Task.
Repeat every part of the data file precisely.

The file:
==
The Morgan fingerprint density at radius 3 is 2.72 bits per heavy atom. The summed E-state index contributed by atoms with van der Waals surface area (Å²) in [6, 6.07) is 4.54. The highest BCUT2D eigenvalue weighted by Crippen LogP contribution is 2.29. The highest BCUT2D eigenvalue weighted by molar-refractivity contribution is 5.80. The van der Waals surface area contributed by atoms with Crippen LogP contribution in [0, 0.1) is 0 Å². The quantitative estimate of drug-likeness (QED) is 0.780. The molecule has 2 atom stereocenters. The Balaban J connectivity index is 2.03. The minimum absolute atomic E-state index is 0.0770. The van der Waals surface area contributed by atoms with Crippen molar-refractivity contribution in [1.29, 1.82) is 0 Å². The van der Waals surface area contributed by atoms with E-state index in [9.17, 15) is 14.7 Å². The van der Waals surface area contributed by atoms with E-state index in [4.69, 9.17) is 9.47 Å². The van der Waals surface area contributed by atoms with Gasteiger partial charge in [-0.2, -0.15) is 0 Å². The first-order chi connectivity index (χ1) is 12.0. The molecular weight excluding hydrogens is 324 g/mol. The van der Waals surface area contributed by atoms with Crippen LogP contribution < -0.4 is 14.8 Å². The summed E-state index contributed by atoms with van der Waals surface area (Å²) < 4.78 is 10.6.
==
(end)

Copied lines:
The Morgan fingerprint density at radius 3 is 2.72 bits per heavy atom. The summed E-state index contributed by atoms with van der Waals surface area (Å²) in [6, 6.07) is 4.54. The highest BCUT2D eigenvalue weighted by Crippen LogP contribution is 2.29. The highest BCUT2D eigenvalue weighted by molar-refractivity contribution is 5.80. The van der Waals surface area contributed by atoms with Crippen LogP contribution in [0, 0.1) is 0 Å². The quantitative estimate of drug-likeness (QED) is 0.780. The molecule has 2 atom stereocenters. The Balaban J connectivity index is 2.03. The minimum absolute atomic E-state index is 0.0770. The van der Waals surface area contributed by atoms with Crippen molar-refractivity contribution in [1.29, 1.82) is 0 Å². The van der Waals surface area contributed by atoms with E-state index in [9.17, 15) is 14.7 Å². The van der Waals surface area contributed by atoms with E-state index in [4.69, 9.17) is 9.47 Å². The van der Waals surface area contributed by atoms with Gasteiger partial charge in [-0.2, -0.15) is 0 Å². The first-order chi connectivity index (χ1) is 12.0. The molecular weight excluding hydrogens is 324 g/mol. The van der Waals surface area contributed by atoms with Crippen LogP contribution < -0.4 is 14.8 Å². The summed E-state index contributed by atoms with van der Waals surface area (Å²) < 4.78 is 10.6.